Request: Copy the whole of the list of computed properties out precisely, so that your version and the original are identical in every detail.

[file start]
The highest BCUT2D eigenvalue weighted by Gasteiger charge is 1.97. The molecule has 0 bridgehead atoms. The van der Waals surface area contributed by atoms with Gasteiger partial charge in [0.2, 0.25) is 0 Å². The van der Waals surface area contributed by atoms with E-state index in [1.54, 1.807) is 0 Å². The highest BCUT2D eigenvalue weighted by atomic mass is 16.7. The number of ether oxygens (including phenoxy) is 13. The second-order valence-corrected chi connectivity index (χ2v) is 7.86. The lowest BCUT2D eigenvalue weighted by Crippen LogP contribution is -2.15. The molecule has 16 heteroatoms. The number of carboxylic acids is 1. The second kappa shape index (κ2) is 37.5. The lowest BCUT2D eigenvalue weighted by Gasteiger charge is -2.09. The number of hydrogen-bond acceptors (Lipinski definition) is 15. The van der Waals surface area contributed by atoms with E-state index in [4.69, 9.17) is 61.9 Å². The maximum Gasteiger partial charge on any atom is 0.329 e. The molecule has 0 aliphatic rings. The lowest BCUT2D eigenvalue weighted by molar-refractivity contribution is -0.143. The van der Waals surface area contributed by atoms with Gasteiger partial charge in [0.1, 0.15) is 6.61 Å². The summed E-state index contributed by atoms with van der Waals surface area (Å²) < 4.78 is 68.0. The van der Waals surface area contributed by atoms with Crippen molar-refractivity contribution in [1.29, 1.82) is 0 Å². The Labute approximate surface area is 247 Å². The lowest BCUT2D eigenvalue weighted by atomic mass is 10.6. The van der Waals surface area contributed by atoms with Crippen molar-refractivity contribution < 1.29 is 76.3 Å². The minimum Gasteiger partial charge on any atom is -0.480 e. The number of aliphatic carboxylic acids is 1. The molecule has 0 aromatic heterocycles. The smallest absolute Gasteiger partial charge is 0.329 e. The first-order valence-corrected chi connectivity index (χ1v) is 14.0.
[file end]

The highest BCUT2D eigenvalue weighted by Gasteiger charge is 1.97. The molecule has 0 bridgehead atoms. The van der Waals surface area contributed by atoms with Gasteiger partial charge in [0.2, 0.25) is 0 Å². The van der Waals surface area contributed by atoms with E-state index in [1.54, 1.807) is 0 Å². The highest BCUT2D eigenvalue weighted by atomic mass is 16.7. The number of ether oxygens (including phenoxy) is 13. The second-order valence-corrected chi connectivity index (χ2v) is 7.86. The lowest BCUT2D eigenvalue weighted by Crippen LogP contribution is -2.15. The molecule has 16 heteroatoms. The number of carboxylic acids is 1. The second kappa shape index (κ2) is 37.5. The lowest BCUT2D eigenvalue weighted by Gasteiger charge is -2.09. The number of hydrogen-bond acceptors (Lipinski definition) is 15. The van der Waals surface area contributed by atoms with E-state index in [4.69, 9.17) is 61.9 Å². The maximum Gasteiger partial charge on any atom is 0.329 e. The molecule has 0 aliphatic rings. The lowest BCUT2D eigenvalue weighted by molar-refractivity contribution is -0.143. The van der Waals surface area contributed by atoms with Gasteiger partial charge in [0.1, 0.15) is 6.61 Å². The summed E-state index contributed by atoms with van der Waals surface area (Å²) < 4.78 is 68.0. The van der Waals surface area contributed by atoms with Crippen molar-refractivity contribution in [1.29, 1.82) is 0 Å². The Labute approximate surface area is 247 Å². The lowest BCUT2D eigenvalue weighted by atomic mass is 10.6. The van der Waals surface area contributed by atoms with Crippen molar-refractivity contribution < 1.29 is 76.3 Å². The minimum Gasteiger partial charge on any atom is -0.480 e. The number of aliphatic carboxylic acids is 1. The molecule has 0 aromatic heterocycles. The smallest absolute Gasteiger partial charge is 0.329 e. The first-order valence-corrected chi connectivity index (χ1v) is 14.0.